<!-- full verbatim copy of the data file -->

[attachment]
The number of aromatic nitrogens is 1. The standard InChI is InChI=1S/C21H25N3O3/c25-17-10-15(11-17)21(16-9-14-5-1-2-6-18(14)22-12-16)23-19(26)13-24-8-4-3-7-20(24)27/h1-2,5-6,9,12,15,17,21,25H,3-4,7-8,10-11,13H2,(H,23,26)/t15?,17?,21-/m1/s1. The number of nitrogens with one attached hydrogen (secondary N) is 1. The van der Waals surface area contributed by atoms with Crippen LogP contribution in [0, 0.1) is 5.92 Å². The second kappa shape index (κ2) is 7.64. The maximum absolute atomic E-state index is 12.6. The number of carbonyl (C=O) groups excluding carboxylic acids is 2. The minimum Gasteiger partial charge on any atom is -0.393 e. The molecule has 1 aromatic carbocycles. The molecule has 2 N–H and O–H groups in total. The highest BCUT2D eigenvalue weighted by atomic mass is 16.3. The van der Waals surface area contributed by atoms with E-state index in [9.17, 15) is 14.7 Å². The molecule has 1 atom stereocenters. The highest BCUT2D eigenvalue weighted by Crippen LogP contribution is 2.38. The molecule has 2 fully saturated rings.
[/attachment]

The number of aromatic nitrogens is 1. The standard InChI is InChI=1S/C21H25N3O3/c25-17-10-15(11-17)21(16-9-14-5-1-2-6-18(14)22-12-16)23-19(26)13-24-8-4-3-7-20(24)27/h1-2,5-6,9,12,15,17,21,25H,3-4,7-8,10-11,13H2,(H,23,26)/t15?,17?,21-/m1/s1. The number of nitrogens with one attached hydrogen (secondary N) is 1. The van der Waals surface area contributed by atoms with Crippen LogP contribution in [0, 0.1) is 5.92 Å². The second kappa shape index (κ2) is 7.64. The maximum absolute atomic E-state index is 12.6. The number of carbonyl (C=O) groups excluding carboxylic acids is 2. The minimum Gasteiger partial charge on any atom is -0.393 e. The molecule has 1 aromatic carbocycles. The molecule has 2 N–H and O–H groups in total. The highest BCUT2D eigenvalue weighted by atomic mass is 16.3. The van der Waals surface area contributed by atoms with E-state index in [9.17, 15) is 14.7 Å². The molecule has 1 atom stereocenters. The highest BCUT2D eigenvalue weighted by Crippen LogP contribution is 2.38. The molecule has 2 fully saturated rings.